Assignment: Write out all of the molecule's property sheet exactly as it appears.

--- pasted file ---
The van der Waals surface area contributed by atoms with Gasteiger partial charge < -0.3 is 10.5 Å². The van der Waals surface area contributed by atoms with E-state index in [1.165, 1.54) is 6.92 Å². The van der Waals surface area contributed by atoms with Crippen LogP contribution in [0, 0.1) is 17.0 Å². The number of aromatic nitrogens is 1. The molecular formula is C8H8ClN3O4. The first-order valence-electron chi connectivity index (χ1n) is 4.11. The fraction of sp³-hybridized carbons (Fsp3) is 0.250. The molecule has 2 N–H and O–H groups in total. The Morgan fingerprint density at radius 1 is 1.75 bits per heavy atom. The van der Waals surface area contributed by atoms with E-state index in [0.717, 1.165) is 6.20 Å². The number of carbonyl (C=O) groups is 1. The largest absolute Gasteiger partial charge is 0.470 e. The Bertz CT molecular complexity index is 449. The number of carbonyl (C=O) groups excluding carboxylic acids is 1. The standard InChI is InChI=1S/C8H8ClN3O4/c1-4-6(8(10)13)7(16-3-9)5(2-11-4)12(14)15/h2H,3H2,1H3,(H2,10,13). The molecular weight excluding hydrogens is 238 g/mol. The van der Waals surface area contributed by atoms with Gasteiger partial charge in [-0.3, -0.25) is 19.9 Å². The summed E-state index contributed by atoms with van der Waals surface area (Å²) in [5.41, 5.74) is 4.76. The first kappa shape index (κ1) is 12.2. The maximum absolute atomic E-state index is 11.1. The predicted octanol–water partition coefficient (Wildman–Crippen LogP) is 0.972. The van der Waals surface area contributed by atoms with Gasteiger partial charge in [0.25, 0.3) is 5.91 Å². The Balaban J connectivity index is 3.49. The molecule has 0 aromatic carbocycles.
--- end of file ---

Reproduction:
The van der Waals surface area contributed by atoms with Gasteiger partial charge < -0.3 is 10.5 Å². The van der Waals surface area contributed by atoms with E-state index in [1.165, 1.54) is 6.92 Å². The van der Waals surface area contributed by atoms with Crippen LogP contribution in [0, 0.1) is 17.0 Å². The number of aromatic nitrogens is 1. The molecular formula is C8H8ClN3O4. The first-order valence-electron chi connectivity index (χ1n) is 4.11. The fraction of sp³-hybridized carbons (Fsp3) is 0.250. The molecule has 2 N–H and O–H groups in total. The Morgan fingerprint density at radius 1 is 1.75 bits per heavy atom. The van der Waals surface area contributed by atoms with E-state index in [0.717, 1.165) is 6.20 Å². The number of carbonyl (C=O) groups is 1. The largest absolute Gasteiger partial charge is 0.470 e. The Bertz CT molecular complexity index is 449. The number of carbonyl (C=O) groups excluding carboxylic acids is 1. The standard InChI is InChI=1S/C8H8ClN3O4/c1-4-6(8(10)13)7(16-3-9)5(2-11-4)12(14)15/h2H,3H2,1H3,(H2,10,13). The molecular weight excluding hydrogens is 238 g/mol. The van der Waals surface area contributed by atoms with Gasteiger partial charge in [-0.3, -0.25) is 19.9 Å². The summed E-state index contributed by atoms with van der Waals surface area (Å²) in [5.41, 5.74) is 4.76. The first kappa shape index (κ1) is 12.2. The maximum absolute atomic E-state index is 11.1. The predicted octanol–water partition coefficient (Wildman–Crippen LogP) is 0.972. The van der Waals surface area contributed by atoms with Gasteiger partial charge in [0.25, 0.3) is 5.91 Å². The Balaban J connectivity index is 3.49. The molecule has 0 aromatic carbocycles.